Once the mayhem of the NFL Draft is over, general managers and agents of the various players begin one of the tougher parts of an NFL offseason...getting their first round draft pick to sign on the dotted line.
Getting players to sign is an extremely difficult task, as most players wait to see what contracts other players have already signed, as to give a clear picture how much money each selection should make. This is called slotting, and the dollar amount slightly drops for each pick that passes.
Last year, Matthew Stafford agreed to terms on a contract before the NFL Draft took place, signing with the Detroit Lions for a record six-year contract for roughly $41 million.
All contract updates and numbers are based on USA Today, and updated as of this morning.
Sam Bradford came to a deal this weekend, becoming the highest-paid player in NFL history, when he signed a six-year deal for $76 million dollars, with $50 million guaranteed. With incentives, Bradford could end up making up to $86 million.
Bradford's deal puts him as the face of the Rams franchise for years to come, and makes the contracts of NFL greats Peyton Manning and Tom Brady look like chump change.
However, Brady believes that Bradford got what he deserved, stating, "That's the way the system's been and who knows what will happen in the future?," Brady said per the Boston Globe and Boston Herald.
"As players, we want the money going to the players. If it's rookies, it's rookies. If it's veterans, it's veterans."
No deal has been reached with the Nebraska star defensive tackle,
Ndamukong Suh. Suh's agents are playing to the fact that Suh was widely regarded as the best prospect in this seasons draft, but the Rams were forced to select Oklahoma's Sam Bradford, based on their recent failures of linemen picks.
Suh has made it clear he wants to be in camp, but this could get ugly as training camp moves forward, especially with the Lions paying a record deal to Matthew Stafford as their first overall selection in last seasons draft.
On Saturday, the Buccaneers agreed with their No. 3 overall selection, defensive tackle Gerald McCoy, to a five-year contract worth $63 million dollars and $35 million guaranteed. McCoy, out of Oklahoma, is expected to fill the void left by former All-Pro defensive tackle Warren Sapp, and is believed to be the perfect fit for the Tampa two defense.
McCoy stated earlier in the month that he was intending to wait for fellow Sooner, Sam Bradford to sign his deal before agreeing to his own. Head Coach Raheem Morris is excited about McCoy.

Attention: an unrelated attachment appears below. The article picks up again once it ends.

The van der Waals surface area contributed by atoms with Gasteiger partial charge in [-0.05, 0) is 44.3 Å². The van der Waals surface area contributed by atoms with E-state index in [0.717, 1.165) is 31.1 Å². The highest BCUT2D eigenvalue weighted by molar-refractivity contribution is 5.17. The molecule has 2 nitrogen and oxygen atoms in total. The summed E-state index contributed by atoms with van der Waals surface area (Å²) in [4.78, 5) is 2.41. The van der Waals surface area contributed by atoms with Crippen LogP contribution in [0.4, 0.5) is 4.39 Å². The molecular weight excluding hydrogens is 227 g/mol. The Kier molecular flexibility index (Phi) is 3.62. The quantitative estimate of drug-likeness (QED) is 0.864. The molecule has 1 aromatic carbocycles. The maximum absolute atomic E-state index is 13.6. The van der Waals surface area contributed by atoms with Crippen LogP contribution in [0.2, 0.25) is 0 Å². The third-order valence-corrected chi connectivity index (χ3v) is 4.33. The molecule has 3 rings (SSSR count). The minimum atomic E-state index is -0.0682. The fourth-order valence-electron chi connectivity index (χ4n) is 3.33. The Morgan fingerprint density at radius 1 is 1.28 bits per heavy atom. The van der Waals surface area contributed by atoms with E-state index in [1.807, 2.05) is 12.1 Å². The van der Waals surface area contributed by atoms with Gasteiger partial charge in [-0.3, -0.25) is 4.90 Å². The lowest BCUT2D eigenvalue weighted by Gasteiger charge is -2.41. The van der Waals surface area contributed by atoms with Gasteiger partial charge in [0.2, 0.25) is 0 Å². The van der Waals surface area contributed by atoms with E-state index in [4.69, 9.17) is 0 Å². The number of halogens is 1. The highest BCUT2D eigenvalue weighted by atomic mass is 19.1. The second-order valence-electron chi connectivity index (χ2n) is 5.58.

"[McCoy] understands how important he is,"Tampa Bay head coach Raheem Morris said. "He understands his role, especially when you're talking about the third pick of the draft. You're not talking about a guy who feels like he got hosed. You're not talking about a guy that feels like he doesn't belong or is not wanted. You're talking about a cornerstone to our defense. There's no secret behind it. I knew it was just a matter of time before a deal was done."
Trent Williams was the third Oklahoma Sooner to come off the draft board out of the first four selections. On Saturday, he agreed to terms with the Washington Redskins to a six-year deal worth $60 million with $36.75 million guaranteed.
Williams flew up draft boards in April, as most pundits believed that Williams was a better fit for new head coach, Mike Shanahan's zone-blocking scheme.
The Redskins traded for former Pro Bowl left tackle, Jammal Brown of the New Orleans Saints recently, so Williams will have some veteran competition, but it is expected WIlliams will emerge as the starting left tackle protecting Donovan McNabb's blind side.
Eric Berry, the star safety out of Tennessee was one of the most tantalizing play makers in this seasons draft. Regarded by many to be "The next Ed Reed," Berry recently signed a six-year deal worth $60 million, with $34 million guaranteed, making him the highest paid safety in NFL history.
The 6', 211 pound Berry was the fifth player drafted last April after starting 39 games as a Volunteer and totaling 245 tackles, 14 interceptions, and four fumble recoveries.
Before the draft, Russell Okung seemed like the consensus No. 1 offensive tackle go off the board, and some had him going as high as No. 2 to the Lions. Instead, the former Oklahoma State Cowboy dropped to No. 6 overall, which is probably the reason why Okung and the Seahawks have yet to agree to a deal.
Head coach Pete Carrol doesn't seem to be thrilled about the way things are panning out, stating, "I think it's a concern for him every day. The stuff that a rookie misses in these days is immeasurably marked against them."
Carrol went on to say, "I mean it's pretty clear. All of the work has been done in the staging of the position that we're in. It's pretty clear how this should go. And we're absolutely ready to get it done right away. They got to pick up the phone and respond and make sure that we get a chance to get our work done."
Joe Haden was an outstanding cornerback at the University of Florida, and has recently agreed to terms with the Cleveland Browns for a five-year deal worth $40 million with $26 million guaranteed.
Haden had been the lone holdout from the Browns eight-man 2010 draft class. Haden will wear No. 23 and fight for starting cornerback spots with Eric Wright and Sheldon Brown.
In Haden's three seasons as a Gator, he made 197 tackles, forced two fumbles, and recorded eight interceptions, four of which came this past season.
Rolando McClain was a cornerstone of the National Champion Alabama Crimson Tide defense, recording 105 tackles, recording four sacks, forcing a fumble, and intercepted two passes last season. The Raiders, surprisingly, saw his talent, and selected him with their No. 8 overall selection in the 2010 NFL Draft.
McClain agreed to terms with the Raiders front office for a five-year deal, worth $40 million with $23 million guaranteed, becoming the first top 10 selection to sign.
The Butkus Award Winner joined Dez Bryant and Devin McCourty as the only first rounders to sign at the time.
With McClain's deal, Oakland has signed all of its nine-player draft class, which includes second-round selection and former Texas defensive tackle, Lamar Houston.
The Raiders also added two-time Pro Bowl DT John Henderson to solidify a run defense that ranked 29th in 2009.
C.J. Spiller was questionably selected with the No. 9 overall pick by the Buffalo Bills, a team with more holes than a slice of Swiss Cheese. Now, Spiller is raising more eyebrows, as the Clemson Tiger playmaking running back has yet to report to training camp.